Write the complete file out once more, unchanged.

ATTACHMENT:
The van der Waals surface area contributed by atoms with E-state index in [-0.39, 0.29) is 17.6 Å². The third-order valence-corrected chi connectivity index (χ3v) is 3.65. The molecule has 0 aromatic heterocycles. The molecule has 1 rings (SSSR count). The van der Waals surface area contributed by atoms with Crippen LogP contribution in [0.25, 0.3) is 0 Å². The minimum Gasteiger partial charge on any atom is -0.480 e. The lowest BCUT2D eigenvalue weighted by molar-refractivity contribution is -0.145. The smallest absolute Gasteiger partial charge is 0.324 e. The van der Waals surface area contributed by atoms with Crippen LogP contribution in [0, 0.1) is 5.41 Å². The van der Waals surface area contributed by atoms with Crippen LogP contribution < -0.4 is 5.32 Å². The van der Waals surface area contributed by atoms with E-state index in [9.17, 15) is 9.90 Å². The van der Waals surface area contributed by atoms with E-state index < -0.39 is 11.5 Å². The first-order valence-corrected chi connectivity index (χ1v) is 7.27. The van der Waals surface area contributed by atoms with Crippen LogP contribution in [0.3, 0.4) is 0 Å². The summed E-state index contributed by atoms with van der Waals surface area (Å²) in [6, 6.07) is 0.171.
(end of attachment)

The van der Waals surface area contributed by atoms with E-state index in [-0.39, 0.29) is 17.6 Å². The third-order valence-corrected chi connectivity index (χ3v) is 3.65. The molecule has 0 aromatic heterocycles. The molecule has 1 rings (SSSR count). The van der Waals surface area contributed by atoms with Crippen LogP contribution in [0.25, 0.3) is 0 Å². The minimum Gasteiger partial charge on any atom is -0.480 e. The lowest BCUT2D eigenvalue weighted by molar-refractivity contribution is -0.145. The smallest absolute Gasteiger partial charge is 0.324 e. The van der Waals surface area contributed by atoms with Crippen LogP contribution in [0, 0.1) is 5.41 Å². The van der Waals surface area contributed by atoms with Crippen LogP contribution < -0.4 is 5.32 Å². The van der Waals surface area contributed by atoms with E-state index in [9.17, 15) is 9.90 Å². The van der Waals surface area contributed by atoms with E-state index < -0.39 is 11.5 Å². The first-order valence-corrected chi connectivity index (χ1v) is 7.27. The van der Waals surface area contributed by atoms with Crippen LogP contribution in [0.3, 0.4) is 0 Å². The summed E-state index contributed by atoms with van der Waals surface area (Å²) in [6, 6.07) is 0.171.